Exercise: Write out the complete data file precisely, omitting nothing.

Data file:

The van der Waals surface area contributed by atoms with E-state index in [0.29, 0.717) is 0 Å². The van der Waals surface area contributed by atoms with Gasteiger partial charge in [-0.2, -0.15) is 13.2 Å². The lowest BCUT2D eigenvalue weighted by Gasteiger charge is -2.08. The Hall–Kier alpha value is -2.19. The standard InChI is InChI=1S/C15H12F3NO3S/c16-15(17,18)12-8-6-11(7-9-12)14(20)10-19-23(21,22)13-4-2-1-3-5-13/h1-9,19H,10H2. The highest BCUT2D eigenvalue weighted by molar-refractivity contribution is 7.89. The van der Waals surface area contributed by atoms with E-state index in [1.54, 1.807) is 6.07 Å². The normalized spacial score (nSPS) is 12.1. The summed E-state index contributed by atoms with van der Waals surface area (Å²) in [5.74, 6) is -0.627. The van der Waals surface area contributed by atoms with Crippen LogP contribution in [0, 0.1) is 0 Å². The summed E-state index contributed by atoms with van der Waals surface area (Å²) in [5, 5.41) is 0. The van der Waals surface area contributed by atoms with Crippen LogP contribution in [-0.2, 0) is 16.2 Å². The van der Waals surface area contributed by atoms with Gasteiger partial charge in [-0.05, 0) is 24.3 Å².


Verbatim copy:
The van der Waals surface area contributed by atoms with E-state index in [0.29, 0.717) is 0 Å². The van der Waals surface area contributed by atoms with Gasteiger partial charge in [-0.2, -0.15) is 13.2 Å². The lowest BCUT2D eigenvalue weighted by Gasteiger charge is -2.08. The Hall–Kier alpha value is -2.19. The standard InChI is InChI=1S/C15H12F3NO3S/c16-15(17,18)12-8-6-11(7-9-12)14(20)10-19-23(21,22)13-4-2-1-3-5-13/h1-9,19H,10H2. The highest BCUT2D eigenvalue weighted by molar-refractivity contribution is 7.89. The van der Waals surface area contributed by atoms with E-state index in [1.54, 1.807) is 6.07 Å². The normalized spacial score (nSPS) is 12.1. The summed E-state index contributed by atoms with van der Waals surface area (Å²) in [5.74, 6) is -0.627. The van der Waals surface area contributed by atoms with Crippen LogP contribution in [0, 0.1) is 0 Å². The summed E-state index contributed by atoms with van der Waals surface area (Å²) in [5, 5.41) is 0. The van der Waals surface area contributed by atoms with Crippen LogP contribution in [-0.2, 0) is 16.2 Å². The van der Waals surface area contributed by atoms with Gasteiger partial charge in [-0.05, 0) is 24.3 Å².